Well maybe, but what AI Artificial Intelligence proves, they can’t automatically make something interesting.
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A young couple agree to be guinea pigs for a robot that can assimilate as a young boy, with a program enabling it to learn the ways of humans and integrate into any family.
The couple are drab and non-memorable, which should provide a perfect match for David (Haley Joel Osment), a sterile and innocent robot who is both weird and a little creepy.
But he’ll learn. It’s in the programming.
Then the couple’s biological son comes back (something, something, medical advances). Sibling rivalry is hard with actual siblings. It’s one thing to one-up and outgross at the table, but returning kid Martin has no qualms about fucking over a mechanical brother. Let the CPU take the fall.
It – and by that I mean, David – does. For a big budget high concept sci-fi film AI is pretty dumb stuff. No one thinks to ask David why he does the things he does – there is always a valid reason. Instead they dump him in the woods.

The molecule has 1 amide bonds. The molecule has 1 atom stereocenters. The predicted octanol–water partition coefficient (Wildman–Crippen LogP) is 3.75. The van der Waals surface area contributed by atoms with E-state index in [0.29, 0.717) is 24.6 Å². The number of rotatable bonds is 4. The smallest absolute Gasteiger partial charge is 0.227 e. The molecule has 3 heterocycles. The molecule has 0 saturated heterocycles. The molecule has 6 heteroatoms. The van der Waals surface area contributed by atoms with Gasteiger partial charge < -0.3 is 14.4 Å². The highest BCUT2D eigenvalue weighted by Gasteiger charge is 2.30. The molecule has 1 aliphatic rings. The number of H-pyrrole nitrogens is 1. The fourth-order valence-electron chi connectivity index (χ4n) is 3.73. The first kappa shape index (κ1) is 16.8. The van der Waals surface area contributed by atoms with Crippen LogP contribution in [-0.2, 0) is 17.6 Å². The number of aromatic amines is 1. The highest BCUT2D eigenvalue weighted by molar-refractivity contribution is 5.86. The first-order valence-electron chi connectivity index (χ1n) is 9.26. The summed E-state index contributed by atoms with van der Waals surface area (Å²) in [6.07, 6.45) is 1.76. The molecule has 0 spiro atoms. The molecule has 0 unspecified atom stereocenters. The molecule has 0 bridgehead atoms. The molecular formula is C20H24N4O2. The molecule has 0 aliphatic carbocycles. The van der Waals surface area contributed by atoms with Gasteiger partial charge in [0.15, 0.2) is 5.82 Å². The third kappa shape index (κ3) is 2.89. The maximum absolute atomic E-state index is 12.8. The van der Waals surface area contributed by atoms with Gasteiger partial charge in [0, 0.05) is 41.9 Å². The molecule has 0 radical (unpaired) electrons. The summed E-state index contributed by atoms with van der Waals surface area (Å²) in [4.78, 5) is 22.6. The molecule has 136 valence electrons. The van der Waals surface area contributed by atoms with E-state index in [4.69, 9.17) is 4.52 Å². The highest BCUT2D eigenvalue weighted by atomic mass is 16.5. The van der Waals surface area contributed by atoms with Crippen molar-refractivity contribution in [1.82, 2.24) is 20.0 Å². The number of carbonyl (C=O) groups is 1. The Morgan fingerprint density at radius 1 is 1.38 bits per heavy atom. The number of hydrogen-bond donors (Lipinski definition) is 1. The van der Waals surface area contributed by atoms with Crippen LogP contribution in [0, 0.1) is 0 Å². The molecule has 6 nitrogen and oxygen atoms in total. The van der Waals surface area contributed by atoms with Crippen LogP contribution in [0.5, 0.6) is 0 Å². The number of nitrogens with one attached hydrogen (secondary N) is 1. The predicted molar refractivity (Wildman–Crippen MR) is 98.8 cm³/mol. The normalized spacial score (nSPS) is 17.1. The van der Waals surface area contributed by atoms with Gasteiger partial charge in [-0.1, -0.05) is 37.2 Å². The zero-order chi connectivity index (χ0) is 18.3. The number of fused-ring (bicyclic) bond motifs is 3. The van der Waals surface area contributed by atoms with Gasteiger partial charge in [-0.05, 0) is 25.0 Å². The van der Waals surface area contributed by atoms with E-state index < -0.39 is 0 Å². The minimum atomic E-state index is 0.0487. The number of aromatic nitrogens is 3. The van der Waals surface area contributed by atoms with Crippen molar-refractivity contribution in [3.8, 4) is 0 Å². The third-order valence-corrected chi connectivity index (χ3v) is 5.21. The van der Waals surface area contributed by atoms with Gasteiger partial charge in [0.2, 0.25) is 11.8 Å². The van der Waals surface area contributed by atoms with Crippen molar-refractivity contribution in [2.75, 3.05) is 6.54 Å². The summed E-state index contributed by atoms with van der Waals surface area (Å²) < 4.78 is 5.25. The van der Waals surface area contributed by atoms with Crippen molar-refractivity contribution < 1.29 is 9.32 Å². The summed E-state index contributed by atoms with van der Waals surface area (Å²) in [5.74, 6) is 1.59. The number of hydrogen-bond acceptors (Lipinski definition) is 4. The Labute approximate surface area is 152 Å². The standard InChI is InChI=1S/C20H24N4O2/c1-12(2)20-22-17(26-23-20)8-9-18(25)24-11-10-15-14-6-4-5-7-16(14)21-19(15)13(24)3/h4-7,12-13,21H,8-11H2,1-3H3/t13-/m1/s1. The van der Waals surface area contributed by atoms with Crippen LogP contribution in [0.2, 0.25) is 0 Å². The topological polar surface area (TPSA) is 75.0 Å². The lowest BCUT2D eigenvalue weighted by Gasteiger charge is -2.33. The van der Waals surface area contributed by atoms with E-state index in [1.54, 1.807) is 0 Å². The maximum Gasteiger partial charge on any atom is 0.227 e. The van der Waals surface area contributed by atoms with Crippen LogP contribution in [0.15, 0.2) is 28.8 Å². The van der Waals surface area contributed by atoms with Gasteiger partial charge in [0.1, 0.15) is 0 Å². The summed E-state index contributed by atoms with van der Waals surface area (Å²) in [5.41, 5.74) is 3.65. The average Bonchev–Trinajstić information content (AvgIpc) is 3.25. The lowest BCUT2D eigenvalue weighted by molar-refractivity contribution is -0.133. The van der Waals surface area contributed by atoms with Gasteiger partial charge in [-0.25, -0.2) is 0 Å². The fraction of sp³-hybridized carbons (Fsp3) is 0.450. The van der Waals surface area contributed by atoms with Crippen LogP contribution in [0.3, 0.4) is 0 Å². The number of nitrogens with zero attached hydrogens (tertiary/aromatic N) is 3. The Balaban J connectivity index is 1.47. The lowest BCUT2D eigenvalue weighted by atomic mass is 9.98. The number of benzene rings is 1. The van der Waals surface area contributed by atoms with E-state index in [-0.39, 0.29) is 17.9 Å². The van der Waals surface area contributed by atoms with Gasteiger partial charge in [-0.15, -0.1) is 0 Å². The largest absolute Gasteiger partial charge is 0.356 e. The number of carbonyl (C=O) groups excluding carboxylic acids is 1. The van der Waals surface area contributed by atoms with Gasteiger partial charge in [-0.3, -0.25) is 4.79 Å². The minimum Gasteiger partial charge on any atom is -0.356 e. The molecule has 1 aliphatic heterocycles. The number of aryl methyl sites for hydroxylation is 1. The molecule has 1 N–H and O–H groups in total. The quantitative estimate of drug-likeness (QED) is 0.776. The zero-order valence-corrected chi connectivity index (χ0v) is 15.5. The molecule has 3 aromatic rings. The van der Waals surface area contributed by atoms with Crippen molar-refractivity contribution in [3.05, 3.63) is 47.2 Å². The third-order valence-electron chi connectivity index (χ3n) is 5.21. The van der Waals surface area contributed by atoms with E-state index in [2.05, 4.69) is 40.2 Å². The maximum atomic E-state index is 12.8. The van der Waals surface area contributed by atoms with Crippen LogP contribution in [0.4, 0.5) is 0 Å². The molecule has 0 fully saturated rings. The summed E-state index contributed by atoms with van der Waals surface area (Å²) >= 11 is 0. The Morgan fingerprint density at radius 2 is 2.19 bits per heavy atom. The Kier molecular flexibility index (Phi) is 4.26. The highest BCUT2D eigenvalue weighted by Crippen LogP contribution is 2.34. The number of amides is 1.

The second half of the film has David abandoned and left to find his own way in a big scary world. He roams through discarded Blade Runner sets evading robo-haters and scrap collectors, teaming with an automated teddy bear and a prosti-bot named Gigolo Joe (Jude Law) because… Don’t ask. As Spielberg lays the Pinocchio comparisons on thickly, the film that asks if humans can love robots and vice versa, convinced me that I could no longer summon the energy to even give a shit about them.
This is as tedious and misguided as it is long. And it is verrrrry long. In fact the longer it went the more I wondered what the hell the point of all this was. The fact Steven Spielberg was behind it rendered AI immune from criticism, and while it is true he has the runs on the board, this is a big enough misstep to warrant more attention.
For a film with ‘intelligence’ in the title, this film displays precious little.
Final Rating – 5.5 / 10. All style, no substance, lots of frustration.